‘It can’t go on like this’: Power restored to Ukrainian nuclear plant but situation untenable, says IAEA

Photoshopped image released by Energoatom depicts a Russian soldier guarding the Zaporizhzhya Nuclear Power Plant in Ukraine. The ZNPP has been occupied by Russian forces since March but is still run by Ukrainian staff (Energoatom)
External power has been restored to Ukraine’s Zaporizhzhya Nuclear Power Plant (ZNPP) two days after it experienced a complete blackout amid Russian shelling, the UN’s International Atomic Energy Agency (IAEA) said on Saturday.

Both of the plant’s external power lines, a 750kV line and a 330kV back-up line, were repaired on Friday, re-establishing power to the plant’s six reactors by 10pm.

The reactors have been shut down, although reactors 5 and 6 are in semi-hot shutdown to provide steam to the site, and arrangements are being made to further heat-up units 5 and 6 to achieve a “hot shutdown” state. The other four units in Europe’s biggest nuclear plant remain in cold shutdown.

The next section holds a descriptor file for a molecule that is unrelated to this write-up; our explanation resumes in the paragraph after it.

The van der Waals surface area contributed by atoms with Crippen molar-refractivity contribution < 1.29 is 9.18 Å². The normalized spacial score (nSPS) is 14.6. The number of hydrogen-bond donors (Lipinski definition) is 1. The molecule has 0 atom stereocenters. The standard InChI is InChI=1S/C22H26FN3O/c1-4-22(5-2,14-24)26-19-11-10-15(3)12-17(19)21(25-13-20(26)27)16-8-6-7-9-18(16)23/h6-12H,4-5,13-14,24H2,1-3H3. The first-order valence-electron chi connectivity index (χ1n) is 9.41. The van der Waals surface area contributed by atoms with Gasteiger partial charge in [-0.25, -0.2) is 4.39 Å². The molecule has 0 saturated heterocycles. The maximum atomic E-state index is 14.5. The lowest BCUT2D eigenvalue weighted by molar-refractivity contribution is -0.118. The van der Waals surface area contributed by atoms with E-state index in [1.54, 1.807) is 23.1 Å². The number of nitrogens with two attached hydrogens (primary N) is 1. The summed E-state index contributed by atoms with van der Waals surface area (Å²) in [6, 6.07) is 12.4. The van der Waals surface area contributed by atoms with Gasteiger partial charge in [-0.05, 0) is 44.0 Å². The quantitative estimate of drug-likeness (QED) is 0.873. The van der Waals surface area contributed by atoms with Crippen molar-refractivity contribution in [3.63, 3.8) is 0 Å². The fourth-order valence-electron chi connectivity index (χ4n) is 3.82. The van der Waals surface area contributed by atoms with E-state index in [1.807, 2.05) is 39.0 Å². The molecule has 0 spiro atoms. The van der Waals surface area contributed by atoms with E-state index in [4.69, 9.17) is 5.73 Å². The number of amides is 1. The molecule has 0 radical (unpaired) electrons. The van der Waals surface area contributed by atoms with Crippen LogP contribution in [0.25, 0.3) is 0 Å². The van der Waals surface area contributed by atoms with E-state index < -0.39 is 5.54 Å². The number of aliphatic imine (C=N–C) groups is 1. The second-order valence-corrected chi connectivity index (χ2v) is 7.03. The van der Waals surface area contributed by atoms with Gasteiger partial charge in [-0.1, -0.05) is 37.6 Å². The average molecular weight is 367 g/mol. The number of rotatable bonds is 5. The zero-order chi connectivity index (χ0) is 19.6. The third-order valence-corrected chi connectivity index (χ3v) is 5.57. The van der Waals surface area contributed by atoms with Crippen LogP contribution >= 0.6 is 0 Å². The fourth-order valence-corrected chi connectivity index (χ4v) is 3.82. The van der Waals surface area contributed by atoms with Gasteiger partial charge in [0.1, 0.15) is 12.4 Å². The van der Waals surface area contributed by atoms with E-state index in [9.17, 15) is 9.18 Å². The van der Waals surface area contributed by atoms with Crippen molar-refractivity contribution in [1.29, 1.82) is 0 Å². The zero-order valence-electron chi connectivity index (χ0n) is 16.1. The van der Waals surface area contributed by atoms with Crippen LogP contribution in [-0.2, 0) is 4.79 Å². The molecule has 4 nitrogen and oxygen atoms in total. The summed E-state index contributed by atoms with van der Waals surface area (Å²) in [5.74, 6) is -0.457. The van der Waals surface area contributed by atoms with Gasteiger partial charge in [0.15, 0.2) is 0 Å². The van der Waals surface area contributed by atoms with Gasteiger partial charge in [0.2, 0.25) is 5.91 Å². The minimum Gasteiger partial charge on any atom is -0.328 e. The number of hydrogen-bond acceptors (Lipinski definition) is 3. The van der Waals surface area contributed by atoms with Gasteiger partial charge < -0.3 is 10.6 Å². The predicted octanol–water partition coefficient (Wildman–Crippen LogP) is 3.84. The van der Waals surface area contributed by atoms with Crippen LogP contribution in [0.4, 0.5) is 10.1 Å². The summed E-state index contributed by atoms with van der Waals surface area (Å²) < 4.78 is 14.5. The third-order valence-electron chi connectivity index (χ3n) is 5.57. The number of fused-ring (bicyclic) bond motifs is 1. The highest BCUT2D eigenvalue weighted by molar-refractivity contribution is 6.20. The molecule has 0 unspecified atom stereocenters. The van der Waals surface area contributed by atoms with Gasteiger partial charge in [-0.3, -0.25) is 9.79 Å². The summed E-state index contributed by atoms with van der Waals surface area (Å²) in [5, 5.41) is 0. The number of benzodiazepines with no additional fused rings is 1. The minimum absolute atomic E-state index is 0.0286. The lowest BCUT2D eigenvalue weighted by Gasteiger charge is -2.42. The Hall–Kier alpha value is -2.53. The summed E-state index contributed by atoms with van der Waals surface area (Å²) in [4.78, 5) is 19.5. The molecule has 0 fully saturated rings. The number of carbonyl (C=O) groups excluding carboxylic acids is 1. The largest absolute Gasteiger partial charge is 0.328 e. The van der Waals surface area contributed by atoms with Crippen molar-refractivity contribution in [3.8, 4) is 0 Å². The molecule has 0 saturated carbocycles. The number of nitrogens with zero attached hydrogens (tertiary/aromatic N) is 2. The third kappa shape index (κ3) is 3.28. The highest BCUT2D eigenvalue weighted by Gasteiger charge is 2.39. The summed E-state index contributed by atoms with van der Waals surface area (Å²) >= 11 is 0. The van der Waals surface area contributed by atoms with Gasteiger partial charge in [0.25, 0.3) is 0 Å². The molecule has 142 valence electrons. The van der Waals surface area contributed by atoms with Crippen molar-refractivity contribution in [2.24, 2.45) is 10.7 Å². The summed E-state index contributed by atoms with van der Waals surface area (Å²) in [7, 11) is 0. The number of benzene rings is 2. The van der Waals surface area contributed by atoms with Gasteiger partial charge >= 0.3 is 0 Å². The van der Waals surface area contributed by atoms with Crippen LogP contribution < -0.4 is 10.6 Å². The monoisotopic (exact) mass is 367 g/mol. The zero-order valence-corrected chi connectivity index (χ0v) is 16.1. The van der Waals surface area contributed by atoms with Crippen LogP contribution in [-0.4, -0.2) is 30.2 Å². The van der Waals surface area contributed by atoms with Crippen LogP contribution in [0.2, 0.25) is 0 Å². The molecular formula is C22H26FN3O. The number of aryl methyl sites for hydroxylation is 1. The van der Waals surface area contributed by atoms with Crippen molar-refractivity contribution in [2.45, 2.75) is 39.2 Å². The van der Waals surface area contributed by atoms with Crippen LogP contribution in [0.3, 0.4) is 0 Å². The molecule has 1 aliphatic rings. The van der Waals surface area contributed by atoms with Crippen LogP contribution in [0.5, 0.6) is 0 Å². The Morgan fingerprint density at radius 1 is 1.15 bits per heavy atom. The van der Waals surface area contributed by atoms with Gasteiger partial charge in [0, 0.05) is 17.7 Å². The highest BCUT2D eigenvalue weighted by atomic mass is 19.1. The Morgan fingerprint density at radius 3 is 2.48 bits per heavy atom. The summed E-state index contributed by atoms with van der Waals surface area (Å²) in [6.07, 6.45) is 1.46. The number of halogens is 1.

Ukrainian staff have operated the plant under Russian occupation since March.

The IAEA has had four experts embedded among the Ukrainian staff since 5 September. It rotated a new team in on Thursday.

Last week, Russian shelling damaged the last two high-voltage lines connecting ZNPP to the country’s grid, putting it in full blackout mode and necessitating the activation of all 20 of its diesel back-up generators.

The IAEA said the lines were damaged some 50-60 kilometres from the plant in Ukrainian-controlled territory.

“The repeated power outages all too clearly demonstrate the extremely serious nuclear safety and security situation this major nuclear power plant is facing,” said IAEA director general Rafael Mariano Grossi.

He continued: “So far, the brave staff of the Zaporizhzhya Nuclear Power Plant have always managed to maintain the safe operation of the six units. But it can’t go on like this. I have repeatedly called for the urgent establishment of a nuclear safety and security protection zone around the Zaporizhzhya Nuclear Power Plant to prevent a nuclear accident. We can’t afford to lose any more time. We must act before it is too late.”

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